As the pandemic is still raging in the United States, another crisis is underlying, more silent but even more dangerous: climate change. Its formidable consequences have already impacted parts of the United States during the past years, such as California which has faced terrible giga-fires in 2018 and 2020. Californian port cities have taken up this challenge, and among them San Diego is often highlighted for its impressive efforts on climate change adaptation. A carbon neutral and resilient port-city: this is the ambition Port of San Diego’s executive board has been putting forward for many years on now. San Diego is the fourth largest port in California after LA-LB and the third for cruise traffic. Environmental preservation is a key-role Port of San Diego plays carefully. In line with Goal n°1 of our AIVP Agenda 2030, we wanted to discuss about the sustainability and the resiliency of the waterfront with Michael Zucchet, 2021 Chairman of the Port of San Diego Board of Port Commissioners.

Port of San Diego is a member of AIVP since 2015.

Solutions to reduce Co2 emissions

AIVP – You have made clear that one of your top commitments is the reduction of San Diego’s carbon impact and cleaner air. Your port authority wants to incentivize as much as possible the use of renewable energies and alternative fuels, to meet the goals of your Climate Action Plan and “Maritime Clean Air Strategy”. Technical measures such as microgrid or battery storage are also key to optimize energy consumption.

Could you tell us more about your solutions to reduce air pollution and carbon/greenhouse gas emissions?

Michael Zucchet, 2021 Chairman of the Port of San Diego Board of Port Commissioners Our jurisdiction encompasses 34 miles of waterfront around San Diego Bay and borders five cities, so it is vital that we are a good neighbor and that we champion investment in and deployment of new clean air technologies to reduce maritime emissions and improve overall air quality. It’s important not only in respect to climate change, but also to ensure that everyone who lives, works and plays on and around San Diego Bay has cleaner air to breathe.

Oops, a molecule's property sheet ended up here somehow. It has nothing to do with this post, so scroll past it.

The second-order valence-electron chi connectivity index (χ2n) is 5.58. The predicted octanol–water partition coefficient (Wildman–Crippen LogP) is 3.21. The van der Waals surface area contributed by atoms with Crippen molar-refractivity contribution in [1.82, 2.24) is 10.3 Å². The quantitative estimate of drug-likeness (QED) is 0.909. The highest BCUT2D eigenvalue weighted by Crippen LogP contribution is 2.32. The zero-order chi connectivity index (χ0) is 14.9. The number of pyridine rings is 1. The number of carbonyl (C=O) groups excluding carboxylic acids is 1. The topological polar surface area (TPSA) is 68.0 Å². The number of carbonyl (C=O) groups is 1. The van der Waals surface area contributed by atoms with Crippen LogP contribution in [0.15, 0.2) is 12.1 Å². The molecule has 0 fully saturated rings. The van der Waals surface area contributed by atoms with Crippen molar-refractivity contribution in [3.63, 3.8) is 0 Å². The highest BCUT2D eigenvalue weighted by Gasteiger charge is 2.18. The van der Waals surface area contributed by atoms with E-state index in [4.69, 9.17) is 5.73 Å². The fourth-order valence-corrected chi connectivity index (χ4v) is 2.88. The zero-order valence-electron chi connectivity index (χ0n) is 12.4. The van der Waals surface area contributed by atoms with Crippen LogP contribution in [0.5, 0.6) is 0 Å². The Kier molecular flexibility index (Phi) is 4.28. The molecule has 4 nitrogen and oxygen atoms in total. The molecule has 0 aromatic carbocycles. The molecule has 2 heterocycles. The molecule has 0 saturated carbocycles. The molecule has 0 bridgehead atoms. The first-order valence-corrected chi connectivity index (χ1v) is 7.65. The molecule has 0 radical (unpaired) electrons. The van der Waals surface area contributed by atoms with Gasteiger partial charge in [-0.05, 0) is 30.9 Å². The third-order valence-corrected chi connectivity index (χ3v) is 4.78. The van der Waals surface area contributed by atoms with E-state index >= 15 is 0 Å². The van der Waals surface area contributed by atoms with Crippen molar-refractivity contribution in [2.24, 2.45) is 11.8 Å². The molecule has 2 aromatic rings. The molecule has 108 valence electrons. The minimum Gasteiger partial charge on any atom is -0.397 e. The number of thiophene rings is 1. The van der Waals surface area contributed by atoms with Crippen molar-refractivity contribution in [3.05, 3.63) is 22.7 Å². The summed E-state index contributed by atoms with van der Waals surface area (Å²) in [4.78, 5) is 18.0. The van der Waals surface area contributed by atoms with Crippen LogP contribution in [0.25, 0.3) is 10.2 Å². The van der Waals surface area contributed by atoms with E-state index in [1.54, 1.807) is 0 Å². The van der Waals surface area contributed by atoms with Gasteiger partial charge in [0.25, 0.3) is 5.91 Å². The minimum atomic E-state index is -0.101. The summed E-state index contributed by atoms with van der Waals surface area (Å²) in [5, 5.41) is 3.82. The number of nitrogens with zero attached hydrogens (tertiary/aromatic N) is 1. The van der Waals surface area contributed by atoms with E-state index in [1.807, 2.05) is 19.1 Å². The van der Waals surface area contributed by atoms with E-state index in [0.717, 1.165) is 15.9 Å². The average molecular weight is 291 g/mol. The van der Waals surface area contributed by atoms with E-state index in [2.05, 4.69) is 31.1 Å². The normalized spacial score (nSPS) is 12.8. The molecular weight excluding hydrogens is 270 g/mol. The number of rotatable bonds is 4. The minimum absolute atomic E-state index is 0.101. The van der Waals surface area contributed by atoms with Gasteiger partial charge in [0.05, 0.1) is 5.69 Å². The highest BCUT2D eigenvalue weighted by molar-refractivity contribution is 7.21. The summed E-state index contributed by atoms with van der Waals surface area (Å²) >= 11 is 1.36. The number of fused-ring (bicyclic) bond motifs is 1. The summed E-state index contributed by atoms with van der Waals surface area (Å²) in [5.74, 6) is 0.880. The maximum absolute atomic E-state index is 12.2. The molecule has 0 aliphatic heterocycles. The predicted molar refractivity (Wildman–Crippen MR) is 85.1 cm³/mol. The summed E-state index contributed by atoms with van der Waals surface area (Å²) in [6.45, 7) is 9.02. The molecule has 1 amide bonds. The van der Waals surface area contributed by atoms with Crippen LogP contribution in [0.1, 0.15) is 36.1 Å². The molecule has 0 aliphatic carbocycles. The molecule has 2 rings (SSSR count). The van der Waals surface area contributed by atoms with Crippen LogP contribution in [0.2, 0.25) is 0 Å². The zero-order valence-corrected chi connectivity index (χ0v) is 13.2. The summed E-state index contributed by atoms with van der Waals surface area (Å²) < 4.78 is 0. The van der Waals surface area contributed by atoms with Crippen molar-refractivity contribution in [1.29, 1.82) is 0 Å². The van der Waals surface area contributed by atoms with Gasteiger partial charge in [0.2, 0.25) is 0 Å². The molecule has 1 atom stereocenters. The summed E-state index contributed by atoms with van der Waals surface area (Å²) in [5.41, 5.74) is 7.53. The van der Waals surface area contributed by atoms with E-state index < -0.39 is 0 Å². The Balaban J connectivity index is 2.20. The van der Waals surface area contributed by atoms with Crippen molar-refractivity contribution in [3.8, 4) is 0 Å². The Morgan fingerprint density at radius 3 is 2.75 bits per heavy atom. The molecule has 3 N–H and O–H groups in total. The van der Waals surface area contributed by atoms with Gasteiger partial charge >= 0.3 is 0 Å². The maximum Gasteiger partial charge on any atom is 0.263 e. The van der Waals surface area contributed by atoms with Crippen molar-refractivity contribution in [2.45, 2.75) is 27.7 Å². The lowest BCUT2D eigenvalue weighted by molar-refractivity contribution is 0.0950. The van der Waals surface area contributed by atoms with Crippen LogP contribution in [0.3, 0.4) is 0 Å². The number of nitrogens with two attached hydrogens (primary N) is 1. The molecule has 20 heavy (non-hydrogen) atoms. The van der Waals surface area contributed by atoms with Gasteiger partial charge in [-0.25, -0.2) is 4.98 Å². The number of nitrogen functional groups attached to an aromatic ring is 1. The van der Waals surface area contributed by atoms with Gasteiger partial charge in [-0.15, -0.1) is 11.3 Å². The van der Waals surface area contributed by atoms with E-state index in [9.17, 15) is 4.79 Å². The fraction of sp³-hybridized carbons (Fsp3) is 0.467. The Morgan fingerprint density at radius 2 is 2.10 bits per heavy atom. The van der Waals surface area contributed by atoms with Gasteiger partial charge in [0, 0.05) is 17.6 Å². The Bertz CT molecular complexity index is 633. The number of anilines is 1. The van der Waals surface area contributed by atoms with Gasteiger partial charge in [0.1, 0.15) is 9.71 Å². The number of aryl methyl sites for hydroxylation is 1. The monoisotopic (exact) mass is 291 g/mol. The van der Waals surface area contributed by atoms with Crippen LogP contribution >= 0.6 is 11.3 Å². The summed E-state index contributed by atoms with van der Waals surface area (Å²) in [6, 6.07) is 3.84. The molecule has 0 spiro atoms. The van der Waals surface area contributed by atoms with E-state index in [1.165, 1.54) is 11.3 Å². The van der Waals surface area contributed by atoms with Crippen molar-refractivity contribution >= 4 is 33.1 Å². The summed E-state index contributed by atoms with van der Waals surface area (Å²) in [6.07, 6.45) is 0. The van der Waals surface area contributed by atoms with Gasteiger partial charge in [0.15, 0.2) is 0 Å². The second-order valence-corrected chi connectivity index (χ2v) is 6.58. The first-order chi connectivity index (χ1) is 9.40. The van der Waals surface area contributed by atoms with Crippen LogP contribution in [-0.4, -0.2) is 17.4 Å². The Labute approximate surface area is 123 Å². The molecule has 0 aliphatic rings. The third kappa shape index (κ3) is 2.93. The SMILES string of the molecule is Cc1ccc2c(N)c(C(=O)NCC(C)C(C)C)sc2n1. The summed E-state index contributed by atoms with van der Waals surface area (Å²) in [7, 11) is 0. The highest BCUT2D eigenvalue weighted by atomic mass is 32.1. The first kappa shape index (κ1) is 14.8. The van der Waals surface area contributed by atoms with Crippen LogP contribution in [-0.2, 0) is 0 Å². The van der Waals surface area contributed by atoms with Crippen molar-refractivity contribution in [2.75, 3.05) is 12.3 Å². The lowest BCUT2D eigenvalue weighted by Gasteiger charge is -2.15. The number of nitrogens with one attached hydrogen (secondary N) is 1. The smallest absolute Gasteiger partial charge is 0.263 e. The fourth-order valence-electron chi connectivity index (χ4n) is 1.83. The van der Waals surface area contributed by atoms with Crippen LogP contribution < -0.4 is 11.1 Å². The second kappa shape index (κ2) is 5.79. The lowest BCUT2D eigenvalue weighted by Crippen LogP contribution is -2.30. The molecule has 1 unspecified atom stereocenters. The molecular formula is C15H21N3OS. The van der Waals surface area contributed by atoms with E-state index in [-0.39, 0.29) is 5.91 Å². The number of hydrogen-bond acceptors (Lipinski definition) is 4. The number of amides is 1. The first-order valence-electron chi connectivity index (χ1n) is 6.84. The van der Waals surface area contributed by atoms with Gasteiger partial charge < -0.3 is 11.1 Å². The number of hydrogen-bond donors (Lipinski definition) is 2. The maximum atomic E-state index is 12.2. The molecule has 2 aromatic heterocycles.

North bay looking south. (©Port of San Diego)

To be a cleaner and greener port, we must set clear goals, aspirations and expectations for ourselves and for the people who do and want to do business with the Port of San Diego. And we need to plan strategically rather than on a project-by-project basis to set ourselves up for success.
To help us set goals and prioritize projects to further reduce maritime-related emissions and improve air quality, we are working with our stakeholders, partners and neighboring communities to develop a Maritime Clean Air Strategy, or MCAS. It will help us to determine which of our efforts are economically feasible – like developing a short-haul, multi-phased on-road electric drayage truck program for one or more routes to/from our terminal, or replacing higher-emitting cargo handling equipment with zero and near-zero cargo handling equipment. It will also help to clarify the role we can play in supporting our tenants and terminal operations with transitioning to zero and near-zero technologies. The MCAS will be an extension of our Climate Action Plan, which establishes greenhouse gas emissions reduction goals. We adopted the plan in 2013 and were among the first ports in the U.S. to put a Climate Action Plan in place. We’ve been successful so far, achieving our 2020 10-percent reduction target by 2016 with an 18 percent decrease in emissions from 2006 levels. We’re now working to update our Climate Action Plan to ensure goal alignment with post-2020 targets set by the State of California.

The State of California has a goal of carbon neutrality by 2045. Because climate change is a significant threat to our region’s prosperity, we are contributing to regional efforts to advance carbon neutrality in our region even earlier. San Diego County is developing a framework for a Regional Carbon Sustainability plan in partnership with the University of California San Diego. The framework will include strategies and initiatives to achieve carbon neutrality in the region by 2035. We are contributing by providing information on sources of emissions that are unique to ports such as goods movement vessels, vehicles and equipment. This kind of regional collaboration is essential to advance interconnected strategies and to achieve results.
You mentioned our microgrid, which will provide backup power to port-operated facilities on one of our cargo terminals, including security infrastructure, lights, offices, and the jet fuel storage system in support of the San Diego Airport’s operations. We believe our microgrid will demonstrate a replicable model that can be used by other terminals and facilities in California.

We’re also working on smart roadway improvements along Harbor Drive, the road that runs between our cargo terminals – intelligent transportation systems to reduce truck-related congestion, noise and pollution; improve electric vehicle charging infrastructure; and increase urban greening. This “haul road” will use technology like Freight Signal Priority, dedicated truck lanes and off-peak truck lanes to allow cargo hauling trucks to “jump the queue” and bypass other vehicles. This will help to reduce idling, separate trucks from other vehicle traffic, and keep trucks on the designated truck route outside the portside neighborhoods.